patient care. Demonstrating what is useful, as opposed to what is
unnecessary or harmful, is the cornerstone of scientific medicine.
While it is desirable that physicians know the sensitivity, specificity,
and predictive values of laboratory tests, they cannot know the
performance characteristics of all the tests they order. To minimize
inefficient and ineffective practice, it is essential that clinicians
and laboratory directors develop guidelines for testing.



The laboratory director should submit specific recommendations to
the directors of the clinical services for their input. When agreement
has been reached, the decisions should be approved by the medical board
and incorporated into hospital policy by the administration. All
attending physicians and the house staff should then be advised of the
new laboratory policies and assured that appropriate exceptions can be
made by consulting with the laboratory director. The active
participation of the chiefs of service through chart review is also
important for the success of cost containment programs.



Clinical laboratories can contribute further to improving the use
of tests. Laboratory request forms need to be examined. Forms that
list the entire inventory of available tests are an open invitation to
the user to check off excessive numbers of tests. Active intervention
to reinforce an educational program may be required to overcome
established patterns of misuse of laboratory resources.



Specific strategies for cost containment include the following:



1. Have as much testing done as possible on an outpatient basis,
preadmission and post-discharge. This reduces length of stay and
removes some testing from prospective payment limits.



2. Revise laboratory request forms that list tests or procedures by
check-off boxes. Provide a separate menu that lists specific tests.
For example, when submitting female genital specimens, physicians should
state whether they are for possible gonorrhea, vaginitis, surgical wound
infection, or possible endometritis.



3. Attempt to shorten turnaround time through faster ways of
getting the specimen to the laboratory, testing it, and delivering the
results. Stat tests are disastrous from the perspective of laboratory
efficiency and cost control, but are often necessary from a medical
standpoint.



Many Stats can be avoided, however, by better routine scheduling
and establishing priority of tests based upon clinical urgency. A
procedure assigning priority to microbiology specimens based upon their
relevance to the urgency of the clinical problem has been described by
Ellner et al. Reorganize the laboratory into Stat and routine sections
to improve productivity.



4. Eliminate tests that are unnecessry–i. e., that do not
contribute to the patient’s diagnosis, management, or prognosis.
Typical examples of these are throat cultures for organisms other than
beta hemolytic streptococci; identification of more than three pathogens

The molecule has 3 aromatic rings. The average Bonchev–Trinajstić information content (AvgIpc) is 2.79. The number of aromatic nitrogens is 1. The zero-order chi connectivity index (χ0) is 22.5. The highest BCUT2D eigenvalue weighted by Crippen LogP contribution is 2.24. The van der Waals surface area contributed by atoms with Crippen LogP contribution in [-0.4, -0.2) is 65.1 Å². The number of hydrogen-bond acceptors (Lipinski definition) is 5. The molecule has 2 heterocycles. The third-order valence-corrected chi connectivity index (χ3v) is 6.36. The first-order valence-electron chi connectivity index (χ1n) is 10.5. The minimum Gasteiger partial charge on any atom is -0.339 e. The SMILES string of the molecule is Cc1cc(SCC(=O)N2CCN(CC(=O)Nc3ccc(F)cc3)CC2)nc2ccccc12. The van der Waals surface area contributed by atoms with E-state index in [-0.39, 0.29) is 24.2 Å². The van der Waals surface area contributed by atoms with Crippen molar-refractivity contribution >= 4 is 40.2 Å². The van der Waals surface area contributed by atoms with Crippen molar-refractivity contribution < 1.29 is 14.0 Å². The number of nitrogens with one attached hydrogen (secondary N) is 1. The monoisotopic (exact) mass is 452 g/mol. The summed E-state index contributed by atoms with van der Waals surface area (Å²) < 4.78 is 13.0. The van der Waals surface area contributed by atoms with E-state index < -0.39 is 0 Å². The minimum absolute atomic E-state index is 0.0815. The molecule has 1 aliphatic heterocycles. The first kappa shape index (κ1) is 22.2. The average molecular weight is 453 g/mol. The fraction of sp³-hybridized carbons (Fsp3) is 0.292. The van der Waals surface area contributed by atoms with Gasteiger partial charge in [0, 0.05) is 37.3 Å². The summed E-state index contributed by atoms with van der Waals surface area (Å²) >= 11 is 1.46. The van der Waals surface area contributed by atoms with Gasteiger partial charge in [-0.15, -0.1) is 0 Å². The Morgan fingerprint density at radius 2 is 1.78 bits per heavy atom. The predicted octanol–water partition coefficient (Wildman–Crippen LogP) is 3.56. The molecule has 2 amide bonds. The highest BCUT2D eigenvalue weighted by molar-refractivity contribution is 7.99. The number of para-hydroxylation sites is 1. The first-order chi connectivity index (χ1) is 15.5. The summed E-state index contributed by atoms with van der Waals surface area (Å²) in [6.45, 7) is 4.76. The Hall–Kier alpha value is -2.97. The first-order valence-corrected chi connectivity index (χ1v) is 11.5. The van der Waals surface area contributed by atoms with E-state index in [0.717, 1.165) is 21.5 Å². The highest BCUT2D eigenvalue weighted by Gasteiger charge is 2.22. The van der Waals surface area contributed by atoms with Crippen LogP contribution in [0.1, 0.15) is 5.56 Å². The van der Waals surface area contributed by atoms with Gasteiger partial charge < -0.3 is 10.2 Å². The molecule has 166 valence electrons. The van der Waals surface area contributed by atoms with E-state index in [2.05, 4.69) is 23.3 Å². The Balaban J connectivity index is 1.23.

in a specimen; cultures of oropharyngeal material, bowel contents,
perirectal abscesses, decubiti, and Foley catheter tips, and anaerobic culture of surface wounds; and antibiotic susceptibility determinations
on obvious contaminants, commensal species from sites they normally
inhabit, or species with predictable susceptibilities.



5. Curb ordering of esoteric tests, and require the prior approval
of an infectious disease specialist. An example is the culture of
cerebrospinal fluid for acid-fast bacilli.



6. Eliminate replicate and redundant specimens by computer
monitoring at registration. The laboratory cannot afford to perform
three cultures on the same wound because an intern, a resident, and the
attending physician all ordered one independently on the same day.



7. Eliminate tests done by standing orders or routine protocol.
Typical examples are tracheal suction specimens from patients in the
intensive care unit with no clinical evidence of pneumonia, and
peritoneal dialysis specimens from patients with no signs of
peritonitis.



8. Limit the maximum number of specimens of each type that will be
accepted from a patient. Some suggestions are shown in Figure I.



9. Develop progressive test profiling, in which follow-up tests are
automatically performed according to predetermined, cost-efficient
algorithms designed to obtain the most diagnostic information. Examples
are the testing of serum for syphilis, hepatitis, or streptococcal antibodies.



The laboratory can contribute to the more cost-effective use of
antibiotics by selective reporting. In our institution,
second-generation cephalosporin results are reported only if the
organism is resistant to cefazolin, and third-generation drugs are
reported only if the isolate is resistant to both cefoxitin and
cefamandole.



10. Eliminate routine environmental cultures. These include
samples from floors, surfaces, air, presterilized fluids, medications,
or infant formula milk.



11. Cut total costs by sharing lab services and resources with
other hospitals. Economies of scale result from this approach.



12. Increase test volume from sources outside the hospital to
compensate for cuts in inpatient volume, and adopt competitive
outpatient pricing. Fixed laboratory costs remain the same. The added
business will entail only variable-cost increases.